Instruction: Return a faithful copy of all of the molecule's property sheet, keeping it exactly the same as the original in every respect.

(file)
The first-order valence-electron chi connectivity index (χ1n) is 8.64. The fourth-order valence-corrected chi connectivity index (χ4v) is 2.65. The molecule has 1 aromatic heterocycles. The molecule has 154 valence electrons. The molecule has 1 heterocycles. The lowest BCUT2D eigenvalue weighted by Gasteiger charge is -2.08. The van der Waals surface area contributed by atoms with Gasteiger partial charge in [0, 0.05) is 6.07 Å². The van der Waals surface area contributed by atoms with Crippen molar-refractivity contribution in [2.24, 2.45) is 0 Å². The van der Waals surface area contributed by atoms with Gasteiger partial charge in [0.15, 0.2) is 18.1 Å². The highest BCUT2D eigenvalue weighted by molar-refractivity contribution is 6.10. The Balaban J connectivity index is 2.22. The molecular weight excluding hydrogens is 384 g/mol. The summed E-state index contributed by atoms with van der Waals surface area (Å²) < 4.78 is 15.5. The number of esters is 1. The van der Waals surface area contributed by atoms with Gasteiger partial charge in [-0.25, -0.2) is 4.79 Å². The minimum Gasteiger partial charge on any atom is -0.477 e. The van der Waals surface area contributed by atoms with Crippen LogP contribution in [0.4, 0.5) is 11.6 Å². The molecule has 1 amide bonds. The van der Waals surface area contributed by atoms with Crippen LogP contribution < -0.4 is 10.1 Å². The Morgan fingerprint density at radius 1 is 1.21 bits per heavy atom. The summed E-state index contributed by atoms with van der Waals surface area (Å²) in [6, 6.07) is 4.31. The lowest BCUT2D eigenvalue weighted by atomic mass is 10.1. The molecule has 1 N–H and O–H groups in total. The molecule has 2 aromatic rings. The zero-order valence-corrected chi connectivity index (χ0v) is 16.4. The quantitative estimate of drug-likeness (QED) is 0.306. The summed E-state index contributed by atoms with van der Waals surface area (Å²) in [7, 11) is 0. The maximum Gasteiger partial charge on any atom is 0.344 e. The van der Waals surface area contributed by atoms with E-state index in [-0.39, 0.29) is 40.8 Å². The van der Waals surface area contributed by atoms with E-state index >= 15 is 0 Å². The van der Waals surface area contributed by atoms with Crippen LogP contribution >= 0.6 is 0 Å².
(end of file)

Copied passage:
The first-order valence-electron chi connectivity index (χ1n) is 8.64. The fourth-order valence-corrected chi connectivity index (χ4v) is 2.65. The molecule has 1 aromatic heterocycles. The molecule has 154 valence electrons. The molecule has 1 heterocycles. The lowest BCUT2D eigenvalue weighted by Gasteiger charge is -2.08. The van der Waals surface area contributed by atoms with Gasteiger partial charge in [0, 0.05) is 6.07 Å². The van der Waals surface area contributed by atoms with Crippen molar-refractivity contribution in [2.24, 2.45) is 0 Å². The van der Waals surface area contributed by atoms with Gasteiger partial charge in [0.15, 0.2) is 18.1 Å². The highest BCUT2D eigenvalue weighted by molar-refractivity contribution is 6.10. The Balaban J connectivity index is 2.22. The molecular weight excluding hydrogens is 384 g/mol. The summed E-state index contributed by atoms with van der Waals surface area (Å²) < 4.78 is 15.5. The number of esters is 1. The van der Waals surface area contributed by atoms with Gasteiger partial charge in [-0.25, -0.2) is 4.79 Å². The minimum Gasteiger partial charge on any atom is -0.477 e. The van der Waals surface area contributed by atoms with Crippen LogP contribution in [0.4, 0.5) is 11.6 Å². The molecule has 1 amide bonds. The van der Waals surface area contributed by atoms with Crippen LogP contribution < -0.4 is 10.1 Å². The Morgan fingerprint density at radius 1 is 1.21 bits per heavy atom. The summed E-state index contributed by atoms with van der Waals surface area (Å²) in [6, 6.07) is 4.31. The lowest BCUT2D eigenvalue weighted by atomic mass is 10.1. The molecule has 1 N–H and O–H groups in total. The molecule has 2 aromatic rings. The zero-order valence-corrected chi connectivity index (χ0v) is 16.4. The quantitative estimate of drug-likeness (QED) is 0.306. The summed E-state index contributed by atoms with van der Waals surface area (Å²) in [7, 11) is 0. The maximum Gasteiger partial charge on any atom is 0.344 e. The van der Waals surface area contributed by atoms with E-state index in [-0.39, 0.29) is 40.8 Å². The van der Waals surface area contributed by atoms with E-state index >= 15 is 0 Å². The van der Waals surface area contributed by atoms with Crippen LogP contribution >= 0.6 is 0 Å².